UNM’s College of Arts and Sciences recently awarded two faculty, Professor Hua Guo and Teaching Assistant Lindsey Ives, with its 2013 Arts & Sciences Award for Teaching Excellence.
Guo, who has a dual appointment in the Department of Chemistry and Chemical Biology, and Physics, teaches physical chemistry, while Ives teaches in the English Department’s Core Writing Program.
Guo's research specialty is in the area of Theoretical and Computational Chemistry. Guo stood out amongst the rest of the nominees based on his work in successfully teaching difficult areas of chemistry. In addition to his work with advanced students and graduate students, he is also involved in the revision of the general chemistry curriculum.
Guo has taught for more than 20 years and enjoys interacting with and teaching students. “This is a recognition of the things we do in chemistry and other science disciplines,” he said. “I’m very honored and pleased to be selected. I still run into former students at hospitals and drug stores and they still remember me and the class. It’s very rewarding.”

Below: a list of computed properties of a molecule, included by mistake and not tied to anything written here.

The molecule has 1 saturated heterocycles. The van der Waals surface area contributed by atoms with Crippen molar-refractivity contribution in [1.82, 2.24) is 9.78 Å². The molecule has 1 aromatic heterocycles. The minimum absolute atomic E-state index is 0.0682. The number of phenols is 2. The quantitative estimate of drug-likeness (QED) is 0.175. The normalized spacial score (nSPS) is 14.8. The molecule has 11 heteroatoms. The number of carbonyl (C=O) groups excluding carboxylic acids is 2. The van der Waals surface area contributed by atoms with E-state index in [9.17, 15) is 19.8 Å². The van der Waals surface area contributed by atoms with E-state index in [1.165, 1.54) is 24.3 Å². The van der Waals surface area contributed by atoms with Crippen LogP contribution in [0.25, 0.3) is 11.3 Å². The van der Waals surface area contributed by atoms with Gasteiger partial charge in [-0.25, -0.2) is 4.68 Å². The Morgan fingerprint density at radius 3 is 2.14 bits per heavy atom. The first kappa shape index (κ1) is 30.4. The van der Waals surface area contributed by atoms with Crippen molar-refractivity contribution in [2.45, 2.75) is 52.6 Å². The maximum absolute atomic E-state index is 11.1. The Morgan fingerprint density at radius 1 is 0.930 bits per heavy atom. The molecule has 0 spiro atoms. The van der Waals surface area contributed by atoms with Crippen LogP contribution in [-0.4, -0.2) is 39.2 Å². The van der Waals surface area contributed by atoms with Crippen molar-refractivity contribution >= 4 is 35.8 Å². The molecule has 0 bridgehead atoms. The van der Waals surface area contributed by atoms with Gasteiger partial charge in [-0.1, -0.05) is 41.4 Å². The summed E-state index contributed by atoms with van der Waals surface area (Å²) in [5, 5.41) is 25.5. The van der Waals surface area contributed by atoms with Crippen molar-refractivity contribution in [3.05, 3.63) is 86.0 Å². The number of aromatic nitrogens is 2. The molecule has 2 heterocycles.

In addition to his work with advanced students and graduate students, he is also involved in the revision of the general chemistry curriculum.
“Chemistry is known as a killer class,” Guo said. “It’s one of the toughest classes at a university. How do you teach something that’s very hard? Sometimes you have to hold students’ hand through the difficult part, and then you have to challenge them to bring out their motivation to do the work and learn the hard things.”
Ives' specialties include civil rights rhetoric and second language writing. She was selected for the award based on her work in teaching the Practicum in Teaching Composition, and in helping to develop and teach the new "Stretch 101" course. Ives was noted as a great role model for other TAs and an asset in administering the Core Writing program. “Her contribution to the University is far beyond the norm for teaching assistants,” her nomination said.
Faculty nominees were evaluated on the basis of the breadth and quality of their instructional contributions. Preference was given to those who have demonstrated instructional excellence at both the undergraduate and graduate levels, through both classroom instruction and supervision of student research, who have integrated their research and scholarship into their teaching, and who developed particularly thoughtful teaching portfolios.
Graduate teaching assistants were evaluated primarily on the quality of their undergraduate teaching and the strength of their contributions to their department’s instructional mission.